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sarahf1984

Sarah's Library

I read pretty much anything, from fantasy (City of Stairs by Robert Jackson Bennett) to romance (Bared to You by Sylvia Day) to classics (Heart of Darkness by Joseph Conrad).  The only genres I don't read are self-help and comic books/graphic novels.

Currently reading

The Last Honeytrap
Louise Lee
Progress: 100/346 pages
Complete Works of William Shakespeare
William Shakespeare

Full Moon over Cedar Hill by Edward Lorn

Full Moon Over Cedar Hill - Edward Lorn

Disclaimer: I am friends with the author of this book. That has not effected my ability to write an honest and critical review of his work.

SPOILERS/SPOILERS/SPOILERS/SPOILERS!!!!!!!!

An interesting twist on the werewolf story. I did notice a few editing/grammatical mistakes but that didn't mar my reading experience drastically.

Location 96
'...no one had had the patience for such an invalid as Peter had become, and he'd never seen his home of forty years again.'
This is an awkward sentence for a number of reasons. To start with, this had had is just the first of about six examples throughout the book of the use of had had. One or two, in a book this short would be fine, but so many end up looking repetitive and as if Lorn doesn't have the vocabulary to write it without repeating the word 'had'. such an invalid as Peter had become? That doesn't sound like the Lorn I'm used to reading, it sounds like he was trying (and kinda failing) to sound posher than he normally does. It doesn't work and isn't necessary. A much less convoluted the invalid Peter had become is far better. The end of the sentence he'd never seen his home of forty years again sounds like Lorn was in two minds as to how to write the end of the sentence and ended up accidentally merging the two ideas into the mess it is now. But it's an easy fix, just swap he'd never with he hadn't and again with since and it's much more readable.

Location 121
'Damn that family of mine. Damn them all to hell'
I think Peter is being a rough on his family here. I don't think he realises how hard it is to care for (and be cared for by) a family member (especially a child). Would you rather have your son or daughter having to give you enemas and sponge baths or a cheerful, impersonal nurse? I know I would certainly choose not to be a burden on my family, and not to have to suffer the indignity of having my child see me naked.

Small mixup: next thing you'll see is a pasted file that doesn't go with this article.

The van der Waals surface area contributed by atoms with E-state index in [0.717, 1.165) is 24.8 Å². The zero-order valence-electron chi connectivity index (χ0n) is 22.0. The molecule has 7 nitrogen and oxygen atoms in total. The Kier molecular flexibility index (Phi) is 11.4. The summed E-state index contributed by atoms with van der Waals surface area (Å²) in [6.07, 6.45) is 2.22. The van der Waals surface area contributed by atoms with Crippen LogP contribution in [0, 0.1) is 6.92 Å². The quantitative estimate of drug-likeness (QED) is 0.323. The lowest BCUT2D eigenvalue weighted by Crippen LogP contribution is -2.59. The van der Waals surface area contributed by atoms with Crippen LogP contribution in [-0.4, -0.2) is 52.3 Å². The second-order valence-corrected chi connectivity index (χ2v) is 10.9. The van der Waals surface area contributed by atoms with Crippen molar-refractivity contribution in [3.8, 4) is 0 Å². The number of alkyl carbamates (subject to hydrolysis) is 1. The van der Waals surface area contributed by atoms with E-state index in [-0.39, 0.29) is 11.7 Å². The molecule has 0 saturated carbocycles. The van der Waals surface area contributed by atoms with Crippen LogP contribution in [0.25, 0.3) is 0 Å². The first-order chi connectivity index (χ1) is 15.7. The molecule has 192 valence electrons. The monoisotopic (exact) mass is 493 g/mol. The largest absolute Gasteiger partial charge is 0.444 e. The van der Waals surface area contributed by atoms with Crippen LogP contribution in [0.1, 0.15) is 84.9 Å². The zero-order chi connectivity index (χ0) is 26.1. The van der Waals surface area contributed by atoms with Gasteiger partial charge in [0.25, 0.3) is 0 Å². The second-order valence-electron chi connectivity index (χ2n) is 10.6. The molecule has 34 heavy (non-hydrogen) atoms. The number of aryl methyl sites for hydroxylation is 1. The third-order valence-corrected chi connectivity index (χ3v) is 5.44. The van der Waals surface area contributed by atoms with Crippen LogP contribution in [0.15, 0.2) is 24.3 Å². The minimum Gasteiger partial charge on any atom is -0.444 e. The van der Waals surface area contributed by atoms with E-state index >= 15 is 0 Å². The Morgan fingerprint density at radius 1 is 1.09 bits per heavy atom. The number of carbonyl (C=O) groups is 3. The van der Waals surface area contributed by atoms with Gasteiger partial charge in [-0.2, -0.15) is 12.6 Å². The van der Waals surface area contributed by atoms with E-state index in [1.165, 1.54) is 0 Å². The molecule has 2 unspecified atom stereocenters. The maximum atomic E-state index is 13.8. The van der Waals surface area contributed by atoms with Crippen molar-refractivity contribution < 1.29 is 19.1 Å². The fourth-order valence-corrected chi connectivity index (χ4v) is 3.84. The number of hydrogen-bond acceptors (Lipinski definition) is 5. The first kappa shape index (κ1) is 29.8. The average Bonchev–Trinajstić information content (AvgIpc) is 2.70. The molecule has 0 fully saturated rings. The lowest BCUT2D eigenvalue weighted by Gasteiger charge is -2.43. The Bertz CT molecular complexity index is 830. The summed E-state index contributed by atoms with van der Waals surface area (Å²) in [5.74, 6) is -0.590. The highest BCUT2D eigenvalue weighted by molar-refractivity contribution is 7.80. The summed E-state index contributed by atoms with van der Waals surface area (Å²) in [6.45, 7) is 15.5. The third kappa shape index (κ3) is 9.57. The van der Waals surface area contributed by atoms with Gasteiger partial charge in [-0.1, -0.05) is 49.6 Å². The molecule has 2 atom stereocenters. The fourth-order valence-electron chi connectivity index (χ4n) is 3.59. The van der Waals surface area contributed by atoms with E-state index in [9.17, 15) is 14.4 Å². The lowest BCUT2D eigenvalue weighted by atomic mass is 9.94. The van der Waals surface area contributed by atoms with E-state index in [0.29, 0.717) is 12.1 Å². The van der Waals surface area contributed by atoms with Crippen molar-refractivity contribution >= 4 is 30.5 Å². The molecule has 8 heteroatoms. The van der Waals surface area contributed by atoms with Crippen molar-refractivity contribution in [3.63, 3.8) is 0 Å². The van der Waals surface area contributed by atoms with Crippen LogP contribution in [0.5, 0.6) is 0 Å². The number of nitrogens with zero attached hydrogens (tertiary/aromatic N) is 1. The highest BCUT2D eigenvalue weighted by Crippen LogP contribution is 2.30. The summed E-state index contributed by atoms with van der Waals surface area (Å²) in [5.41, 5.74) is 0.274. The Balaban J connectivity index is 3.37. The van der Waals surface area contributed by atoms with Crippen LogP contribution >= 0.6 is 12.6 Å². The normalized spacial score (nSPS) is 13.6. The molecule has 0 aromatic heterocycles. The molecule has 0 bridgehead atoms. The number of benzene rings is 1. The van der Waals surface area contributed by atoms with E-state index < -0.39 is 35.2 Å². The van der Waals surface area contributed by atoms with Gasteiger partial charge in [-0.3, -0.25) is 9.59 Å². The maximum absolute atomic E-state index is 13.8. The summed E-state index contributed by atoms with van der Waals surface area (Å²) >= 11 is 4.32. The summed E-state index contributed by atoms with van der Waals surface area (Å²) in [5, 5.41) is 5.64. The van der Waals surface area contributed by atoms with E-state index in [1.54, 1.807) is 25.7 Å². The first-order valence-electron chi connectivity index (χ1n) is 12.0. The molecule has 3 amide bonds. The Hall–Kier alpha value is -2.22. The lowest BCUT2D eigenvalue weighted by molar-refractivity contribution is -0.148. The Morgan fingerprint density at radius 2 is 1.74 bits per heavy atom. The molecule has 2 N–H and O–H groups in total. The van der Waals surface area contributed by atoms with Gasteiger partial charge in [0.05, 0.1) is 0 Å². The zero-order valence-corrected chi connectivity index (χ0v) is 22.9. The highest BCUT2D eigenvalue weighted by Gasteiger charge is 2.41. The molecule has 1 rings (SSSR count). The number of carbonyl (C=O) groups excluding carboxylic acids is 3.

Location 194
'...balked at the idea of a puppy in the house when Monica had started her periods because the dog would go mad with bloodlust and kill them all in their sleep...'
I'm not sure if this is meant to be ironic or a comment on Isabelle's intelligence or if it's some kind of ridiculous urban legend I've never heard of. I've owned a or many dogs from the time I was 10 and not once have I noticed anything different with them, at any time of the month. I've had six dogs (four boys, two girls) and none of them have ever shown any bloodlusty behaviour around me or my mum or any of our female friends.

Location 202
'Hemind resounded...'
That he should be a his.

Location 237
'Peter passed an wrinkled old man...'
Either switch wrinkled and old around or that an should be an a.

Location 271
'Peter glanced over his shoulder to find the creature ogling at him.'
That at is unnecessary.

Regarding the end, I have a few questions. How does Peter change? Is the bite on the calf, which happened only minutes before he changed, enough to infect him? How did the werewolves know to come for him? It appeared that the werewolf motioning to the moon is what triggered the change, if the werewolves hadn't come would Peter have changed at all?

My favourite part of the book (and perhaps his entire breadth of work) was that he's not afraid of the gore. He doesn't shy away from giving the reader a full frontal description of what happens to a person when they die a violent death. I'm not a fan of the bloodless gunshot wound *cough couCSIgh cough*. I own the rest of his books in either eBook or paperback (or both) form and I look forward to continuing to read his work.